Last week the older of my two daughters was supposed to have had her high school graduation ceremony. In less than two weeks we were supposed leave for France. My husband and I were supposed to be standing in front of the Eiffel Tower as we celebrate our 20th anniversary. I suppose you get the idea: our big plans and celebrations were attacked by the coronavirus.
The numbness I now feel in the midst of this current situation has stifled the tears that flowed at first. The uncertainty of next week keeps me focused on whatever I might be able to do today. Planning for the future seems about as feasible as building a house of cards while sailing through stormy seas.
I am extremely thankful that both my husband and I are still employed. I know this isn’t the case for tens of millions of Americans. I’m blessed not to be struggling to put food on the table, whereas food banks nationwide are seeing huge surges in the number of people unable to provide their own food. Desperation and despair are becoming common ingredients in this new recipe for American pie.
Social media platforms have become more divisive than ever before, and if it’s possible for our country to have a digital civil war, it will no doubt start on Facebook. Those in fear of having liberties stripped away arm themselves with weapons ranging from proverbial sticks and stones to firearms. Those in fear of the coronavirus don the uniform of face mask and gloves, despising those uncovered heathens who should just stay home. The people caught in the middle, who are concerned about liberties and health, are bullied by both sides. The optimistic #InThisTogether campaign could easily be replaced by the more realistic #InThisDivided.
As I’ve learned, anger is a secondary emotion. It’s often fueled by fear. In these times of uncertainty, fear is an ever-present danger, even for veteran Christians.
Despite the approximately 150 “fear not” verses in the Bible, this instruction is not always easy to live out. You may even find yourself confidently swimming along when you are suddenly caught in fear’s rip current. Having lived my entire life in New Mexico, I don’t know much about the ocean; but after reading what a rip current does, I couldn’t think of a more fitting metaphor for fear.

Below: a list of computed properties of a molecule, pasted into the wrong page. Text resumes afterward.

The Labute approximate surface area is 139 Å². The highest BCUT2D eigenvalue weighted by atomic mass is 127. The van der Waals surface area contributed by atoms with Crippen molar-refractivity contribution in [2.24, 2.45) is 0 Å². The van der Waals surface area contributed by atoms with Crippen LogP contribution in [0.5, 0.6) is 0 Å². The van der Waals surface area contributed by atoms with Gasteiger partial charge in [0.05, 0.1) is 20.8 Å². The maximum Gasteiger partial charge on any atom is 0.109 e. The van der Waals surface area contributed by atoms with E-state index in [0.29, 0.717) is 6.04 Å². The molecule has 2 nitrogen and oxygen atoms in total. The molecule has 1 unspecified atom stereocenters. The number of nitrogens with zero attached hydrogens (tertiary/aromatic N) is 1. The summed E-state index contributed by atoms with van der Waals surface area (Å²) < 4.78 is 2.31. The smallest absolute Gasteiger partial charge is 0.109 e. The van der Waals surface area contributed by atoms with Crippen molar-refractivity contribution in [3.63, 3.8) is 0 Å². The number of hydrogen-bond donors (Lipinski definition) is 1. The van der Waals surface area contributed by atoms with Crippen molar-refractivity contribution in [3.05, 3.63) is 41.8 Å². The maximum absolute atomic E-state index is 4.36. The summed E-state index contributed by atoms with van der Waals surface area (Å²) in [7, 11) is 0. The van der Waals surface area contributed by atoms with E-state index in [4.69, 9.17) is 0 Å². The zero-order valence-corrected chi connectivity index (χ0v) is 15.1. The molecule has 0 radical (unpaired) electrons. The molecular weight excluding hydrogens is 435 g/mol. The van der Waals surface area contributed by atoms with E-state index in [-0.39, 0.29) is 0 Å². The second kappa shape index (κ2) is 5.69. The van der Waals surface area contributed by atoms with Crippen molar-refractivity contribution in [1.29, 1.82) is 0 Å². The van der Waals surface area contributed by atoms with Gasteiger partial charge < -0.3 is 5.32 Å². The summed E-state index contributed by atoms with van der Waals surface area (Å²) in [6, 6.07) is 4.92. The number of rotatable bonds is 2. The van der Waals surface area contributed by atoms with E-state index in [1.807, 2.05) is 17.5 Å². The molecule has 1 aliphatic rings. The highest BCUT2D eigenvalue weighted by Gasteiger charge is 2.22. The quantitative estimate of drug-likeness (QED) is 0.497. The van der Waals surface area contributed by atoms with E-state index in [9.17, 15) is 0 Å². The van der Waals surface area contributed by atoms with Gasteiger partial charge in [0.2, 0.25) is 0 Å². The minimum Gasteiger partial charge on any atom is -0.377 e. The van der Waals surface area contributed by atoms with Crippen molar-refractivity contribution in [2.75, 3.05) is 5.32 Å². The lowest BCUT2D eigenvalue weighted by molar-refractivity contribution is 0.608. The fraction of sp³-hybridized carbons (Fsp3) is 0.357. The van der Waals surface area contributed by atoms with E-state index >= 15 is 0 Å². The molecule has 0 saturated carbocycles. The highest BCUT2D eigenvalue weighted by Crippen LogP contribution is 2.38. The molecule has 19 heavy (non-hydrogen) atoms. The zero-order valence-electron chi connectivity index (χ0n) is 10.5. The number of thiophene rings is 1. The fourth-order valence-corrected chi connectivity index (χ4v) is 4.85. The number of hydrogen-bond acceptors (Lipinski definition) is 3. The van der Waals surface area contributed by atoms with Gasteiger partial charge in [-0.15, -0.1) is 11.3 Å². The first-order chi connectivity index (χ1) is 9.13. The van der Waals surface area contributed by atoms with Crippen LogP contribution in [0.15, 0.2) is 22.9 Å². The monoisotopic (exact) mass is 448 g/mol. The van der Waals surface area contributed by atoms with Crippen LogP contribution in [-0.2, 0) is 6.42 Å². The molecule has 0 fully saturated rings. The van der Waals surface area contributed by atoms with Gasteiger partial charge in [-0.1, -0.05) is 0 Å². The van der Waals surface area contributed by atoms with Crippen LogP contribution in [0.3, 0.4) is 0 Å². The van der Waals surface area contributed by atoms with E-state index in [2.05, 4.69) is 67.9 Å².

According to an article on the website Off Grid, “Rip currents pose a serious threat to anyone swimming in the ocean near breaking waves, especially young, weak, or tired swimmers.” The article goes on to say, “. . . it’s often believed that rip currents drag swimmers down below the surface, but this is untrue. Rips actually pull swimmers out away from the shore and beyond the surf zone. Many uninformed individuals react to this by trying to fight the current and swim back to shore, but fighting the strong current only exhausts them further, making drowning a serious risk.”
So, what are you to do? How can you escape? You are supposed to swim parallel to the shore until you are out of the current. You can swim back to shore only after you are out of the current’s pull.
Just how does this information relate to fear’s tug now that the coronavirus has changed our world? You can’t simply swim back to the shore. There is no returning to the way things were and hoping that what we have now fades into a distant memory. Straining to return to the landscape you knew before will leave you susceptible to drowning. You will need to learn how to swim parallel to the shore until you are released from the current (situation). Apparently, rip currents are between 50 and 100 feet wide. How far and wide the corona current will go is still to be seen.
Don’t lose sight of the shore. We may all be swimming parallel to it for some time to come. The painful truth is that not everyone will escape the current. Though a handful of lifeguards do all they can to assist the drowning, some are beyond their reach. Eventually, the majority will find that we’ve escaped the current and can head back to land. Stumbling out of the water, we find that new challenges await us. Sunburn, heat stroke and dehydration are very real threats. Some will have easy access to supplies and shelter. Others may fall victim to these dangers.
When we regain our strength and survey our surroundings, it becomes apparent that this beach looks very different than the one we left when we first went into the water. For some, this new territory will inspire innovation and industry, serving as fertile new ground. For others, it will mean a long, weary walk back to where they started.
Emotional responses in times of crisis vary tremendously. A few people will horde resources and focus on self-preservation. Others will look for ways to help those around them, finding joy in service opportunities. But the majority will be numb from trauma, uncertain how to properly care for themselves, let alone help others. In times like these, it’s important to get back to the basics. A simple first step we can all take is to commit to treat others with courtesy and grace.
Everyone will experience degrees of suffering. Yet not all suffering is wasted. I’m reminded of a passage of Scripture that both challenges and inspires: “. . . we rejoice in our sufferings, knowing that suffering produces endurance, and endurance produces character, and character produces hope, and hope does not put us to shame, because God’s love has been poured into our hearts through the Holy Spirit who has been given to us” (Romans 5:3-5, ESV).
While I don’t want to suffer, I certainly want to endure. My greater desire is that my character will be changed, so that I might become known as someone full of hope. And this hope is not just wishful thinking, for “. . . those who hope in the Lord will renew their strength. They will soar on wings like eagles; they will run and not grow weary, they will walk and not be faint” (Isaiah 40:31, NIV).
Friends, the current is strong, but hope is stronger. May we all endure, be changed and soar!